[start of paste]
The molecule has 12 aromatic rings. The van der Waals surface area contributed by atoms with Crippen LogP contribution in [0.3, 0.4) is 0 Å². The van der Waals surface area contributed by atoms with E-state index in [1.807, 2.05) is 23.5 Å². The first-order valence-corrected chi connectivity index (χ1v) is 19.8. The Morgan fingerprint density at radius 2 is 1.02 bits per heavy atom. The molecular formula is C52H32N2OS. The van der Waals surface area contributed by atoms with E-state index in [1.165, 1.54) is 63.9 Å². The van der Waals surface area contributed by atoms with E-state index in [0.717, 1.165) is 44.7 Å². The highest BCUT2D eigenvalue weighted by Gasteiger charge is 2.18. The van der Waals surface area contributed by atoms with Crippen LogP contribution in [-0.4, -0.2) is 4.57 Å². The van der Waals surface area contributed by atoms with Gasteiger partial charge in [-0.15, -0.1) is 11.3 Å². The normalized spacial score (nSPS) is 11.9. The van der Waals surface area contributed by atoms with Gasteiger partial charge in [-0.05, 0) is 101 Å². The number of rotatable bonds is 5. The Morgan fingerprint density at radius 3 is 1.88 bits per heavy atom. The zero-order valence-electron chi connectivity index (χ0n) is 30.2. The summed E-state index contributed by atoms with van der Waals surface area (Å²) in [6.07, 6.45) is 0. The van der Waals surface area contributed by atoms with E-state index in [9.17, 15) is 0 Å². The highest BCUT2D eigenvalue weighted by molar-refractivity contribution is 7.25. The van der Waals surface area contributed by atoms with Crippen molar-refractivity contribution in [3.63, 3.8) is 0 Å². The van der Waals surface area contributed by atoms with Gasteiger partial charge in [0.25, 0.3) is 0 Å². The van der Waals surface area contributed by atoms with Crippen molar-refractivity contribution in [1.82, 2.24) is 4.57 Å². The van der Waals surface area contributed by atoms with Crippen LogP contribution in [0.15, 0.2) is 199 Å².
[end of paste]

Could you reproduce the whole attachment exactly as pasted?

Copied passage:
The molecule has 12 aromatic rings. The van der Waals surface area contributed by atoms with Crippen LogP contribution in [0.3, 0.4) is 0 Å². The van der Waals surface area contributed by atoms with E-state index in [1.807, 2.05) is 23.5 Å². The first-order valence-corrected chi connectivity index (χ1v) is 19.8. The Morgan fingerprint density at radius 2 is 1.02 bits per heavy atom. The molecular formula is C52H32N2OS. The van der Waals surface area contributed by atoms with E-state index in [1.165, 1.54) is 63.9 Å². The van der Waals surface area contributed by atoms with E-state index in [0.717, 1.165) is 44.7 Å². The highest BCUT2D eigenvalue weighted by Gasteiger charge is 2.18. The van der Waals surface area contributed by atoms with Crippen LogP contribution in [-0.4, -0.2) is 4.57 Å². The van der Waals surface area contributed by atoms with Gasteiger partial charge in [-0.15, -0.1) is 11.3 Å². The normalized spacial score (nSPS) is 11.9. The van der Waals surface area contributed by atoms with Gasteiger partial charge in [-0.05, 0) is 101 Å². The number of rotatable bonds is 5. The Morgan fingerprint density at radius 3 is 1.88 bits per heavy atom. The zero-order valence-electron chi connectivity index (χ0n) is 30.2. The summed E-state index contributed by atoms with van der Waals surface area (Å²) in [6.07, 6.45) is 0. The van der Waals surface area contributed by atoms with E-state index in [9.17, 15) is 0 Å². The highest BCUT2D eigenvalue weighted by molar-refractivity contribution is 7.25. The van der Waals surface area contributed by atoms with Crippen molar-refractivity contribution in [3.63, 3.8) is 0 Å². The van der Waals surface area contributed by atoms with Gasteiger partial charge in [0.25, 0.3) is 0 Å². The van der Waals surface area contributed by atoms with Crippen molar-refractivity contribution in [1.82, 2.24) is 4.57 Å². The van der Waals surface area contributed by atoms with Crippen LogP contribution in [0.15, 0.2) is 199 Å².